Through a Screen Darkly: Popular Culture, Public Diplomacy, and America's Image Abroad


Product Details

Yale University Press
Publish Date
6.45 X 9.53 X 1.14 inches | 1.39 pounds

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About the Author

Martha Bayles is the author of Hole in Our Soul: The Loss of Beauty and Meaning in American Popular Music. Her reviews and essays on the arts, media, and cultural policy have appeared in the Wall Street Journal, New York Times, Boston Globe, Weekly Standard, and many other publications. She teaches humanities at Boston College.


"This is a very good book--informative, witty, and thought-provoking. Noting that America's image abroad has been driven by American popular culture since the end of the Cold War, often with adverse results, Bayles advocates compellingly for a revival of 'public diplomacy.' She concludes with a set of very hands-on recommendations on how to achieve this."--Peter L. Berger, Boston University--Peter L. Berger
"Martha Bayles takes a tough, piercing and very thoughtful look at how Americans and our culture are perceived and often misunderstood in the increasingly connected global community. She demonstrates how critical it is that our government return to vigorous public diplomacy to showcase the best of America--our deep commitment to democracy, freedom and human rights and the innate optimism and hope that is at the core of our culture."--Nicholas Burns, Harvard University and former Under Secretary of State--Nicholas Burns
"Public Diplomacy is the weakest aspect of US engagement with the rest of the world. Martha Bayles here offers a well-researched explanation of why Americans are the worst propagandists in the world. This valuable book should help the American public as well as foreign policy establishment understand their country's global image problem."--Husain Haqqani, former Ambassador of Pakistan to the United States--Husain Haqqani
"Bayles points to the elephant in the room that is ignored in all other discussions of public diplomacy in general and cultural diplomacy in particular: the overwhelming role of commercial mass culture. I know of no other book that shows its lopsided influence, for good or ill. An extremely intelligent mix of reporting, analysis, and policy prescription."--Robert Asahina, author of Just Americans: How Japanese Americans Won a War at Home and Abroad--Robert Asahina
"Martha Bayles, one of America's most astute cultural critics, demonstrates in Through a Screen Darkly how the vulgarization of American popular culture has distorted the image of the United States for millions of people around the world, even as Washington has let its capacity for 'public diplomacy' decay. It is a lively but sobering read for anyone concerned with America's place in the world."--Francis Fukuyama, author ofThe Origins of Political Order--Francis Fukuyama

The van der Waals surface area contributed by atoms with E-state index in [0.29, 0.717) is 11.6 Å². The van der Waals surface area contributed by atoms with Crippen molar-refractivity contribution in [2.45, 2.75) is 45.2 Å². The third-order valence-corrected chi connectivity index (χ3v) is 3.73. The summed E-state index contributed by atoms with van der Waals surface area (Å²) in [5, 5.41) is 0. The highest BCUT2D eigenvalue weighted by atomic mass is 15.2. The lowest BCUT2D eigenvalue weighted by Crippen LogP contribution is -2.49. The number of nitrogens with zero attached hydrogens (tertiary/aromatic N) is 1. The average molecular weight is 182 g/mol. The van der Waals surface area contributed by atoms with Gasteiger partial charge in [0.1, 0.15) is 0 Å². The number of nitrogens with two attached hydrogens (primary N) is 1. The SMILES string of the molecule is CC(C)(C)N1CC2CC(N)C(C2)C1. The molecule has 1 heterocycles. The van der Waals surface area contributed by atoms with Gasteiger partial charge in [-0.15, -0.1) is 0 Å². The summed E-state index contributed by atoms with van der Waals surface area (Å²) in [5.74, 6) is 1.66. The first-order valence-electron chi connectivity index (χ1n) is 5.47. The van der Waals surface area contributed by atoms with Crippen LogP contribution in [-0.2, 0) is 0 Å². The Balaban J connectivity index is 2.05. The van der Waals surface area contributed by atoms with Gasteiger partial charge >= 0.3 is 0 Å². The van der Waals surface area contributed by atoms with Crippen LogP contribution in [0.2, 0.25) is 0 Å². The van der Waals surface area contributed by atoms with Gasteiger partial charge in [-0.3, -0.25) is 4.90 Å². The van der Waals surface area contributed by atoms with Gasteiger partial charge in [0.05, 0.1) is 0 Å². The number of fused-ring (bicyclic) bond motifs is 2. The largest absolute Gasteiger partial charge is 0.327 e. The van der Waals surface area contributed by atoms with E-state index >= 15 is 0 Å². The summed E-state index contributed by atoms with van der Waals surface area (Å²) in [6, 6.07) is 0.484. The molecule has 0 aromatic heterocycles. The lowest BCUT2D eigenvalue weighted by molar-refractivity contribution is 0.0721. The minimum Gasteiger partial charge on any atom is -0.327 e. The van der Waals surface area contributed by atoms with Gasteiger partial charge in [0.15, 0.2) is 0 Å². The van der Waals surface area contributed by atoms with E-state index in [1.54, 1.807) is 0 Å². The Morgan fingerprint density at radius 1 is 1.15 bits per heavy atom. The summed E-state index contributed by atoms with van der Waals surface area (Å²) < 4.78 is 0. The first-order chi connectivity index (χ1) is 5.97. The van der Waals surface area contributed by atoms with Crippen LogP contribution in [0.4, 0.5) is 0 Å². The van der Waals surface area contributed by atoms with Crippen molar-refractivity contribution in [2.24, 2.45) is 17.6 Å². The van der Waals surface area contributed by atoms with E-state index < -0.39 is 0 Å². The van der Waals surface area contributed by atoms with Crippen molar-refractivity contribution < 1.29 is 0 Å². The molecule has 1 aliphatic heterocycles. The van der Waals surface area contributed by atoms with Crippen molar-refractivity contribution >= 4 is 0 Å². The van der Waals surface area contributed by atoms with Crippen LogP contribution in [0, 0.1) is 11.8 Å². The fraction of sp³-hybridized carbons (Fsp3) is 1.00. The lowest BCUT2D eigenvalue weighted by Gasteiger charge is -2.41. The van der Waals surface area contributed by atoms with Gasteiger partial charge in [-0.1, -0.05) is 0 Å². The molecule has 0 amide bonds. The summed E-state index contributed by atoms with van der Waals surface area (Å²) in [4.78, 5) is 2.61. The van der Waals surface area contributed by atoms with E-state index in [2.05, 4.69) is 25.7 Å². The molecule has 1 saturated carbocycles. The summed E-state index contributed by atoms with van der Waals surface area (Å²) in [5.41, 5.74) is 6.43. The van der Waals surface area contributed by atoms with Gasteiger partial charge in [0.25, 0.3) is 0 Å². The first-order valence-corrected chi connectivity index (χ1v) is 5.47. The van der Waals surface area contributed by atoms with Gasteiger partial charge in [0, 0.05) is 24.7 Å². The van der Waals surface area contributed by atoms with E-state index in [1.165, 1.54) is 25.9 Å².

"Through a Screen Darkly is a vivid study of the decline of American popular culture and the difficulties it has produced for us worldwide. Analyzing the public diplomacy of the Cold-War and post-Cold-War period, Martha Bayles has produced an absorbing account of the challenges stemming from our present polarization."--Abbot Gleason, Keeney Professor of History, Emeritus, Brown University--Abbot Gleason
"Bayles . . . has written the freshest and most original treatment of U.S. Public Diplomacy in many years . . . A book to stimulate the professional conversation and debate that Public Diplomacy needs in a new century."--Donald M. Bishop, American Diplomacy--Donald M. Bishop "American Diplomacy"
"An author who knows her stuff and applies it level-headedly is a rare delight nowadays. Martha Bayles, in exploring how America projects its image, both favorably and unfavorably, reaches not only into the detailed modern history of American foreign relations but also into broad cultural matters, and she has a knack for prodding honestly against the weak spots."--Sarah Ruden, Books and Culture--Sarah Ruden "Books and Culture"
"The value of this book . . . stems from its mix of insights into the marketing behemoth that is the entertainment industry, combined with careful compilation of provocative anecdotes from those on the receiving end of Hollywood's finished products. Bayles' work makes plain the size of the challenge to America's public diplomats and offers fresh evidence of the damage that results when correctives to skewed images of the United States are lacking overseas."--Emily T. Metzgar, Center on Public Diplomacy Blog--Emily T. Metzgar "Center on Public Diplomacy blog"
"As Bayles shows in her timely book, the decline of America's public diplomacy efforts and institutions--which once vigorously promoted our strongest civic and political ideals--means that popular culture exports are now the main shapers of our image abroad. And when not glorifying violence, crime, or casual sex, most of these exports depict a people largely cut off from sustaining ties with family or community, completely absorbed in preening narcissim and seflish consumerism . . . Needless to say, the picture inspires neither emulation nor respect."--Jay Tolson, Hedgehog Review--Jay Tolson "Hedgehog Review"

"This is a wonderful, wonderful book. It is very much more than even its title and subtitle suggest. And it's a great read. . ."--Kenneth D.M. Jensen, Naval War College Review

--Kenneth D. M. Jensen "Naval War College Review" (6/1/2015 12:00:00 AM)
"This is a brisk, how-policy-has-gone-wrong-and-what-to-do-about-it book, which conceals in its pages something more: a brilliant and courageous meditation on the difficulty of communication between modern and traditional societies."--Sam Schulman, Weekly Standard--Sam Schulman "Weekly Standard"